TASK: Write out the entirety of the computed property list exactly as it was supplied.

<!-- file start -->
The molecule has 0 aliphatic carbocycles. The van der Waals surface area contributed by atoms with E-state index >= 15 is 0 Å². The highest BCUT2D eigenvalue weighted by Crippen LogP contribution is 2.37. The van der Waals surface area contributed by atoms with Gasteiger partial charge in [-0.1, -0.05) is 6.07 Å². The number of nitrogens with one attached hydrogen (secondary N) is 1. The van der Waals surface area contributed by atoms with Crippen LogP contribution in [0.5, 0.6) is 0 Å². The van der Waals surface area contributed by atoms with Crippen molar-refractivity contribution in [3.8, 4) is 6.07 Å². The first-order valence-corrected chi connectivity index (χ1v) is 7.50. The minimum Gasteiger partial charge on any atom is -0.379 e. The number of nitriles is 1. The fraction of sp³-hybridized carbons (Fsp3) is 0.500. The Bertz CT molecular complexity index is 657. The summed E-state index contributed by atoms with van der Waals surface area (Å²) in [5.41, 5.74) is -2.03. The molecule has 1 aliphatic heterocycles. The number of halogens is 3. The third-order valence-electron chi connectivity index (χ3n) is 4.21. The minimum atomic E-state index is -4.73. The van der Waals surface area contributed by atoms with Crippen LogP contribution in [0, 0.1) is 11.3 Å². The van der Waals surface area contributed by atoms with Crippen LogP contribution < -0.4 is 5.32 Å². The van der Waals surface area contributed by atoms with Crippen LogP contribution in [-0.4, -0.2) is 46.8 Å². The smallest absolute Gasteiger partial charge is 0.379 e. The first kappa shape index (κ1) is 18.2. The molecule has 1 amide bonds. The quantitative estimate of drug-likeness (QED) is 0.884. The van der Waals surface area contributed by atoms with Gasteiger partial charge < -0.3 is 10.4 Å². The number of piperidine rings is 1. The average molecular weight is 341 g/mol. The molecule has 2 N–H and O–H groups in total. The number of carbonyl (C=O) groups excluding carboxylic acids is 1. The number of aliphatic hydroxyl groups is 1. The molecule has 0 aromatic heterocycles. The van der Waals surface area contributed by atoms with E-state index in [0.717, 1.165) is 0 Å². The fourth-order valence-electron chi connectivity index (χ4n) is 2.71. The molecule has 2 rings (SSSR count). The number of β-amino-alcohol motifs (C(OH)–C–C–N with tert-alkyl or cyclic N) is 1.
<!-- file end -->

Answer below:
The molecule has 0 aliphatic carbocycles. The van der Waals surface area contributed by atoms with E-state index >= 15 is 0 Å². The highest BCUT2D eigenvalue weighted by Crippen LogP contribution is 2.37. The van der Waals surface area contributed by atoms with Gasteiger partial charge in [-0.1, -0.05) is 6.07 Å². The number of nitrogens with one attached hydrogen (secondary N) is 1. The van der Waals surface area contributed by atoms with Crippen LogP contribution in [0.5, 0.6) is 0 Å². The van der Waals surface area contributed by atoms with Crippen molar-refractivity contribution in [3.8, 4) is 6.07 Å². The first-order valence-corrected chi connectivity index (χ1v) is 7.50. The minimum Gasteiger partial charge on any atom is -0.379 e. The number of nitriles is 1. The fraction of sp³-hybridized carbons (Fsp3) is 0.500. The Bertz CT molecular complexity index is 657. The summed E-state index contributed by atoms with van der Waals surface area (Å²) in [5.41, 5.74) is -2.03. The molecule has 1 aliphatic heterocycles. The number of halogens is 3. The third-order valence-electron chi connectivity index (χ3n) is 4.21. The minimum atomic E-state index is -4.73. The van der Waals surface area contributed by atoms with Crippen LogP contribution in [0, 0.1) is 11.3 Å². The van der Waals surface area contributed by atoms with Crippen LogP contribution < -0.4 is 5.32 Å². The van der Waals surface area contributed by atoms with Crippen LogP contribution in [-0.4, -0.2) is 46.8 Å². The smallest absolute Gasteiger partial charge is 0.379 e. The first kappa shape index (κ1) is 18.2. The molecule has 1 amide bonds. The quantitative estimate of drug-likeness (QED) is 0.884. The van der Waals surface area contributed by atoms with Gasteiger partial charge < -0.3 is 10.4 Å². The number of piperidine rings is 1. The average molecular weight is 341 g/mol. The molecule has 2 N–H and O–H groups in total. The number of carbonyl (C=O) groups excluding carboxylic acids is 1. The number of aliphatic hydroxyl groups is 1. The molecule has 0 aromatic heterocycles. The van der Waals surface area contributed by atoms with E-state index in [0.717, 1.165) is 0 Å². The fourth-order valence-electron chi connectivity index (χ4n) is 2.71. The molecule has 2 rings (SSSR count). The number of β-amino-alcohol motifs (C(OH)–C–C–N with tert-alkyl or cyclic N) is 1.